What you need to know
- T-Mobile is shutting down Sprint's legacy CDMA 3G network on January 1, 2022.
- On July 9, the DOJ sent a letter to Dish and T-Mobile in which it expects both parties to take all available steps to ensure Boost customers are transitioned off of the CDMA network before it shuts down.
- Dish insists it is making all reasonable efforts to migrate customers, but a "material amount" will lose service with the shutdown.
- T-Mobile claims Dish has plenty of time to transition these customers and that it has even provided Dish with a roadmap to do so.
The Department of Justice warns Dish and T-Mobile that both carriers need to figure out how to migrate remaining Boost Mobile customers from the old Sprint CDMA network before the shutdown on January 1, 2022. Bloomberg spotted a letter from July 9, 2021, in which the DOJ tells Dish and T-Mobile that all appropriate steps must be taken to transition customers from the older network to avoid losing service.
The letter expressed 'grave concerns' that the network shutdown would leave significant portions of Boost's customers without service. T-Mobile was also required to provide reasonable notice to Dish before shutting down the network so that Dish has enough time to ensure customers don't lose service.
Dish insists that while it has been taking all of the appropriate steps to move customers over to its newer network, a "material amount" of customers may still lose coverage. The DOJ's letter notes that if a significant portion of CDMA customers remain by the time of the shutdown deadline, then T-Mobile's notice may not have been sufficient.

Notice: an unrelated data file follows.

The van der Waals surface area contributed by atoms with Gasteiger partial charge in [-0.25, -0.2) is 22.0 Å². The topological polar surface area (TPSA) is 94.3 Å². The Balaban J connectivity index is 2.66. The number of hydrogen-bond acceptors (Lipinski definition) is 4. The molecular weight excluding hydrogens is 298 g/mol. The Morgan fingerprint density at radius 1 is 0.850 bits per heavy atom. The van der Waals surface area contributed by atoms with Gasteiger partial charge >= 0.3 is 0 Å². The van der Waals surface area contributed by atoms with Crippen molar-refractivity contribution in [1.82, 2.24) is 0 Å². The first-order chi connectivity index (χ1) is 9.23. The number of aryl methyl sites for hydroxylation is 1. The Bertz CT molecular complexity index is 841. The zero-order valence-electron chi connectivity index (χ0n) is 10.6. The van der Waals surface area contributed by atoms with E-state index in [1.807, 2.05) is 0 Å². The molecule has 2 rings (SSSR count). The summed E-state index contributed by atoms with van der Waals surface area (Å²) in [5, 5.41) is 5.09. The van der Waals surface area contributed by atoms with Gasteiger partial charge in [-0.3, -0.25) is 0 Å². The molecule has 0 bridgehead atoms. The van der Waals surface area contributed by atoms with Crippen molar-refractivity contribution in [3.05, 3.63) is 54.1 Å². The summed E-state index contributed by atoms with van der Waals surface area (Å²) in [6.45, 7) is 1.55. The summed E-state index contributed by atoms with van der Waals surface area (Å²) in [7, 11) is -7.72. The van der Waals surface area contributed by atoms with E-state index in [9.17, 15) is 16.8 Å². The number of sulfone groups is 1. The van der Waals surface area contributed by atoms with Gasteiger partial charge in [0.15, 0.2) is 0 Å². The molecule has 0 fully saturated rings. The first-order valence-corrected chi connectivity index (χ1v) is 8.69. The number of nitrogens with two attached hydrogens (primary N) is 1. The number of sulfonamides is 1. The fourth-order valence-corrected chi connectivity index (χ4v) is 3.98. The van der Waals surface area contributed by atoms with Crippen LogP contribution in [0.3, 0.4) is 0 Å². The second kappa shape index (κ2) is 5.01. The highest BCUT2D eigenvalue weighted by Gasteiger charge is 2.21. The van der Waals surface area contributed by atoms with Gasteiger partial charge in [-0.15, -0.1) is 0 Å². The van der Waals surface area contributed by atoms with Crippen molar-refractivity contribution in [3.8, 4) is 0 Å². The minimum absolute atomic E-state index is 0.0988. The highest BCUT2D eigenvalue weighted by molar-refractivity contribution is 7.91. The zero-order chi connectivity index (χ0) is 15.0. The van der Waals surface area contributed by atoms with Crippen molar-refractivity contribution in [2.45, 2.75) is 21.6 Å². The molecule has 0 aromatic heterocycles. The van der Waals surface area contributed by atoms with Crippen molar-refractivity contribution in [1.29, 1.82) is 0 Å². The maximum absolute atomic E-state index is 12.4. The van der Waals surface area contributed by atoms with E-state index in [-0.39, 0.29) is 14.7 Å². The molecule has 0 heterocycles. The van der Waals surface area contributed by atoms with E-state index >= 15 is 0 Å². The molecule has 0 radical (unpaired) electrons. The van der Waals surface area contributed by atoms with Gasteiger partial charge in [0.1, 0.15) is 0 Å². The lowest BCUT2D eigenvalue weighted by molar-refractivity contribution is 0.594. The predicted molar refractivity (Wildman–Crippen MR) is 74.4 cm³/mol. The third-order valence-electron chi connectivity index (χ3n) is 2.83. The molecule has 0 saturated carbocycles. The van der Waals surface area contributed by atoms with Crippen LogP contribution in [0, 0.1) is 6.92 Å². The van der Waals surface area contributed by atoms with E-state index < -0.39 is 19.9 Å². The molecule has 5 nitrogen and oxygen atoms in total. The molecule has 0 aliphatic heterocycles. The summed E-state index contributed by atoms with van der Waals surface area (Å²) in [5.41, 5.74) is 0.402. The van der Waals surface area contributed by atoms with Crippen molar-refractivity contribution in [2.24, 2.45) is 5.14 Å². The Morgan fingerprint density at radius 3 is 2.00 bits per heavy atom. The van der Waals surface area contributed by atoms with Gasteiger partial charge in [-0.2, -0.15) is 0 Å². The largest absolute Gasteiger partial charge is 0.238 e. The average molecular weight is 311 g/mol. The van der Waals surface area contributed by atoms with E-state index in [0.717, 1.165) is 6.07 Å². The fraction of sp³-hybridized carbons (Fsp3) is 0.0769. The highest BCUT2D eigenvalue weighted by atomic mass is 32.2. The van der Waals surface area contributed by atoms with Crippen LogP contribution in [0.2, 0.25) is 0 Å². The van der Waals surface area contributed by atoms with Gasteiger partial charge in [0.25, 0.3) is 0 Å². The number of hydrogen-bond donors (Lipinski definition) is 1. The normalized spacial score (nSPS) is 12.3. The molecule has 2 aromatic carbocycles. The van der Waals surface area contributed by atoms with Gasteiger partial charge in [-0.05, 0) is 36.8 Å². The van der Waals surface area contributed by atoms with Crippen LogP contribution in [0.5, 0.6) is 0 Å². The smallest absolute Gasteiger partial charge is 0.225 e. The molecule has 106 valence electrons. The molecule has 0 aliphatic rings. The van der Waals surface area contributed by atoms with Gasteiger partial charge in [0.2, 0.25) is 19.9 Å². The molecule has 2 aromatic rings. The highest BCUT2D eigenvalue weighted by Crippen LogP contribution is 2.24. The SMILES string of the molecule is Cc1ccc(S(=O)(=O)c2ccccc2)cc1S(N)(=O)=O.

T-Mobile's CEO, Mike Sievert, fired back in a blog post on August 9 insisting that Dish has had plenty of time and still has time to transition customers. Sievert points out that T-Mobile has been working for months to transition Sprint customers still using CDMA to the new network with free 5G phones and new plans, including some of the best cell phone plans, for the same or lower prices.
In the blog post, Sievert accused Dish of dragging its heels.
By contrast, our friends at DISH have been dragging their feet in getting their customers upgraded to the superior 4G/5G world.
As we prepare to sunset the legacy Sprint CDMA network next year and move customers onto a network that will provide dramatically better connectivity and 911 services (and a variety of other customer benefits), DISH has not done nearly enough to upgrade its Boost CDMA customers.
Sievert also said that T-Mobile had provided Dish a "detailed action plan" based on its experience with MetroPCS.
T-Mobile intends to use the spectrum currently dedicated to CDMA to strengthen its 5G coverage moving forward. The 3G CDMA network has been on the way out for a couple of years, with Sprint halting CDMA-only activations in April of 2019 and T-Mobile stopping activations of phones that rely on this network earlier this year.
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